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Giant Rugby Ball Hosts Thousands in London


3 December 2008
Media Release


Giant Rugby Ball Hosts Thousands in London

Over seven and a half thousand people have visited Tourism New Zealand’s Rugby Ball venue in London and many more have seen New Zealand’s message through media coverage of the event.

The ball will be dismantled today after being installed in the high profile Potterfields Park by the London Tower Bridge for one week.

In that time the venue has been visited by the Queen, Prince Phillip, Mayor of London Boris Johnson and Prime Minister and Minister of Tourism John Key. A number of functions have been hosted there including the International Rugby Board pool draw.

The ball has attracted an even greater audience through media coverage with over two hundred media attending the pool draw alone. As a result of the Rugby Ball installation, stories about New Zealand have been written by most of the London-based daily newspapers including the Telegraph, the Observer and the Times. The ball has also been covered by many international television channels including Sky News and the BBC.

The purpose of the ball was to highlight New Zealand’s trade, immigration and tourism and the fact that New Zealand will host the Rugby World Cup in 2011 and Tourism Chief Executive George Hickton says the event has done its job.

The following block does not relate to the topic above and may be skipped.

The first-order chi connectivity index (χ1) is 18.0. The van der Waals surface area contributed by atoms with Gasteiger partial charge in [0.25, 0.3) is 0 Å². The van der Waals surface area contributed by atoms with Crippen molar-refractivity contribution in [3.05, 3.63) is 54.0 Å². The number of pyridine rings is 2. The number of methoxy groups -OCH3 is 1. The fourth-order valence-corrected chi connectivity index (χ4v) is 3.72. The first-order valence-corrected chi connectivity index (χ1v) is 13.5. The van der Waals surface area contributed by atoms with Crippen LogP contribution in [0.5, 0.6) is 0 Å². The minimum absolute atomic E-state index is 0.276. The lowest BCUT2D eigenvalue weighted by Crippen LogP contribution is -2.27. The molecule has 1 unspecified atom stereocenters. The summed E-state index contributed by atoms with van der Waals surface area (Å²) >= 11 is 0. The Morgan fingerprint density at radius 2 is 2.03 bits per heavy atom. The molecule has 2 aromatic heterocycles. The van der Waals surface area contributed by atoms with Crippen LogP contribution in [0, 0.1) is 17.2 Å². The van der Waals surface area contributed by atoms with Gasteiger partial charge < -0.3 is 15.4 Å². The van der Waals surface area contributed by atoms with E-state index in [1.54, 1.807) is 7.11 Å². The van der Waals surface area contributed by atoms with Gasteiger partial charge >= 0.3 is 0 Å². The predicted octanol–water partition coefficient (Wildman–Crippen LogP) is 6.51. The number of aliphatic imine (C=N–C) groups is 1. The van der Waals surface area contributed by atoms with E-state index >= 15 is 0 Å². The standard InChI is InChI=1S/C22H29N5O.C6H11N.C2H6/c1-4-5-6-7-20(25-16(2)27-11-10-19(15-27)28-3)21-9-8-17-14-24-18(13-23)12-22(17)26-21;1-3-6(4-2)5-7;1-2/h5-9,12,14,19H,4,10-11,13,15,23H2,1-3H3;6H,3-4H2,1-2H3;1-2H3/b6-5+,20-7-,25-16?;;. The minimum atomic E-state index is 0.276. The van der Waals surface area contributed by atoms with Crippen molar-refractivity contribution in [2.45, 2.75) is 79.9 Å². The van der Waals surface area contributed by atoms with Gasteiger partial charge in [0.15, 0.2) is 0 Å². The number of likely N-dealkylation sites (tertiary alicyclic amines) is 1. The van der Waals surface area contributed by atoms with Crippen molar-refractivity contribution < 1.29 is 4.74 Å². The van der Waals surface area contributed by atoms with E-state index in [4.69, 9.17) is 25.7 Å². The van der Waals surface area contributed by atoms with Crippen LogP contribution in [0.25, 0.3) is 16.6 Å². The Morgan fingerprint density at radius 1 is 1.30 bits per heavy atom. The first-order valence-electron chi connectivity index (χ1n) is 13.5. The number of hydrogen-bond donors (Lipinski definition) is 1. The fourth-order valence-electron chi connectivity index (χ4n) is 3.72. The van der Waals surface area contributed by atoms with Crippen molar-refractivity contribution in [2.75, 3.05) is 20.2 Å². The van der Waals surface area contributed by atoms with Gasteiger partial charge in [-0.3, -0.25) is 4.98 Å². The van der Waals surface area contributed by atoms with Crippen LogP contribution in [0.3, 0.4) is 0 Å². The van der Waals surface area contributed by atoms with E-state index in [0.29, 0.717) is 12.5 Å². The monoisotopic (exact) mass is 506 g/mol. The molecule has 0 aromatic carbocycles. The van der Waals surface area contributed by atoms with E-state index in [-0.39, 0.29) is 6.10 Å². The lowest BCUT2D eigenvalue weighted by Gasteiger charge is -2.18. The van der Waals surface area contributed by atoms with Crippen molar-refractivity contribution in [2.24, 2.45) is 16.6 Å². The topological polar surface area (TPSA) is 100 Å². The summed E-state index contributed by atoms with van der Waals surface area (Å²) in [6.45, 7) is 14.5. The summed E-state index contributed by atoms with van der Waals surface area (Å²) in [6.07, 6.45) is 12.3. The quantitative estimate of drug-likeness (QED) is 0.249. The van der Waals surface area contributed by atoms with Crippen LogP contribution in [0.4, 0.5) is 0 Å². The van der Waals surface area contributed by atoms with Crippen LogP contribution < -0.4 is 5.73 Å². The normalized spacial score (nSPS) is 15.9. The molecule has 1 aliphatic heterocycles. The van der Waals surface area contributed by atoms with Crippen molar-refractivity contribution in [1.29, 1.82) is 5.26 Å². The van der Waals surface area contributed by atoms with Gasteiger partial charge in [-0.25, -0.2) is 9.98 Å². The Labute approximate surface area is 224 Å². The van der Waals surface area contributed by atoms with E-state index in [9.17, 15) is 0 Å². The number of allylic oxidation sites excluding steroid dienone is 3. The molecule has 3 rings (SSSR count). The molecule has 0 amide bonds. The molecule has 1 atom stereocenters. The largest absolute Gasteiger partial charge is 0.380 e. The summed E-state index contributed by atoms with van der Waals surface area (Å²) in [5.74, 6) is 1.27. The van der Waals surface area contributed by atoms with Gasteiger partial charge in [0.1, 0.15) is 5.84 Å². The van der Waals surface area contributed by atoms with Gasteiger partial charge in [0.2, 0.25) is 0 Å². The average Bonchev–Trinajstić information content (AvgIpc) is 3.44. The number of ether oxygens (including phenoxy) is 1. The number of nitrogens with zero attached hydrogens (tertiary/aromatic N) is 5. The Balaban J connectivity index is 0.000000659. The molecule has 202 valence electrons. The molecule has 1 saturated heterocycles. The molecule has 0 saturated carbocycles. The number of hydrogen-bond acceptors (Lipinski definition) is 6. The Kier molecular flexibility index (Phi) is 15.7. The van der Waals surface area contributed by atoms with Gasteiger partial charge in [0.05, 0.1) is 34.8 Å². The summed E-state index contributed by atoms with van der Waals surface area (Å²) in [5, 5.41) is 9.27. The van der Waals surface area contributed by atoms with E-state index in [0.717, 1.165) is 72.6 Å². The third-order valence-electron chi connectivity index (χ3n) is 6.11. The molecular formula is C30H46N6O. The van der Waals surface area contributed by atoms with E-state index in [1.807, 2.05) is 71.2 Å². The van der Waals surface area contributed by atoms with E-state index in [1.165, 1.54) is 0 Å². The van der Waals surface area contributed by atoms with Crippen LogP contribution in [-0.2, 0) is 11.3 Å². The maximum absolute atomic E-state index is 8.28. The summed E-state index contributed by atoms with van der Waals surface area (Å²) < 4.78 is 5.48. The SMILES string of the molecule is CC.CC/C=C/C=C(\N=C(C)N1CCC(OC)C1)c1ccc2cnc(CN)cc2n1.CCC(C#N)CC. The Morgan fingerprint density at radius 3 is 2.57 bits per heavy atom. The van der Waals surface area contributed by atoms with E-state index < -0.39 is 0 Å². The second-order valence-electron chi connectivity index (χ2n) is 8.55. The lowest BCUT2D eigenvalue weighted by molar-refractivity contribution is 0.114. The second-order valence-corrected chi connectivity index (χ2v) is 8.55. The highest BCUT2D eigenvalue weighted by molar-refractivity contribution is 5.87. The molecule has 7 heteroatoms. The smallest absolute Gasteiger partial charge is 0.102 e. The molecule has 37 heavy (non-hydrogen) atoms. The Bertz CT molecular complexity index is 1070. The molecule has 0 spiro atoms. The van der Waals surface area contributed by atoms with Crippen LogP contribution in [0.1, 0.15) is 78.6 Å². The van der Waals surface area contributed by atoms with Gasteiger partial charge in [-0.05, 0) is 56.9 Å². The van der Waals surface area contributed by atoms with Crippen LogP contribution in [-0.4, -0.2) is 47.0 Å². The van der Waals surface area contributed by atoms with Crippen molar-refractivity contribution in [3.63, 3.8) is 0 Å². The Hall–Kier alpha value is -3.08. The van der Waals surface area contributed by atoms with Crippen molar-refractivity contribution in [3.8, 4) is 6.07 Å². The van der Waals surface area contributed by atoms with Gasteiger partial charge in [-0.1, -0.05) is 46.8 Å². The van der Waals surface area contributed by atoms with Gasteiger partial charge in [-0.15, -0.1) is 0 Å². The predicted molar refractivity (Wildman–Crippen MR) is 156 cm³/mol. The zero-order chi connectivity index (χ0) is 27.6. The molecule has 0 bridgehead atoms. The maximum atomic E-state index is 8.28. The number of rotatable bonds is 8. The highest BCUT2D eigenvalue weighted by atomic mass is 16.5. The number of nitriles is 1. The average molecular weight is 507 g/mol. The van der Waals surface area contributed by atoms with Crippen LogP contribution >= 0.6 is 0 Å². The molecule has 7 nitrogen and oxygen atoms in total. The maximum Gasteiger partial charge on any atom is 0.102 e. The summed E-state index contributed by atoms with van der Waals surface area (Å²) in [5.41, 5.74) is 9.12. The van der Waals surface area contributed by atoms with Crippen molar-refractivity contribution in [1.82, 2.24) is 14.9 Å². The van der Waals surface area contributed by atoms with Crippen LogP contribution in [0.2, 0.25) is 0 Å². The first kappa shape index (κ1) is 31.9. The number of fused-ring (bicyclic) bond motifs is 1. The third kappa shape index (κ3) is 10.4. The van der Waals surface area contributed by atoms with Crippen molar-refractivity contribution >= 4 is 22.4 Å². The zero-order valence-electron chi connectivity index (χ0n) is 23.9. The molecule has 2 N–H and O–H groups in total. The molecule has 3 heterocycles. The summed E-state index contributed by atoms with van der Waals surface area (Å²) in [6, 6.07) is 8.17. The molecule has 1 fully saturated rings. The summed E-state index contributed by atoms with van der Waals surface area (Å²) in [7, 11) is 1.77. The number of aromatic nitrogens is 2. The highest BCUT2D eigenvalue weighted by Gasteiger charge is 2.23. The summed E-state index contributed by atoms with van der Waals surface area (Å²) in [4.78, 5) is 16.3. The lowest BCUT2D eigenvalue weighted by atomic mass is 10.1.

“Putting an inflatable rugby ball up in one of the most visited areas of Central London just had to create attention. Many curious people – particularly with some interest in New Zealand - are drawn to the ball and once they have seen the audio visual show inside they come out talking about booking their ticket.”

The Rugby Ball was the final activity in the first phase of a new Tourism New Zealand campaign in the UK called “What Do You Say UK?”

“The inflatable rugby ball is edgy, is makes New Zealand stand out and it’s different from the ways other national tourism organisations promote their destinations. Competition is getting more fierce and we have to stay ahead of the game when it comes to promoting our country,” Mr Hickton said.

The IRB’s decision to use the ball as the venue for the Rugby World Cup pool draw provided a strong link to New Zealand as the next host of the Rugby World Cup in 2011.

“New Zealand has promised a stadium of 4 million when we host the 2011 Rugby World Cup and we are well down the track of planning for an event that will be the best New Zealand can deliver for rugby fans,” Mr Hickton said.

ends

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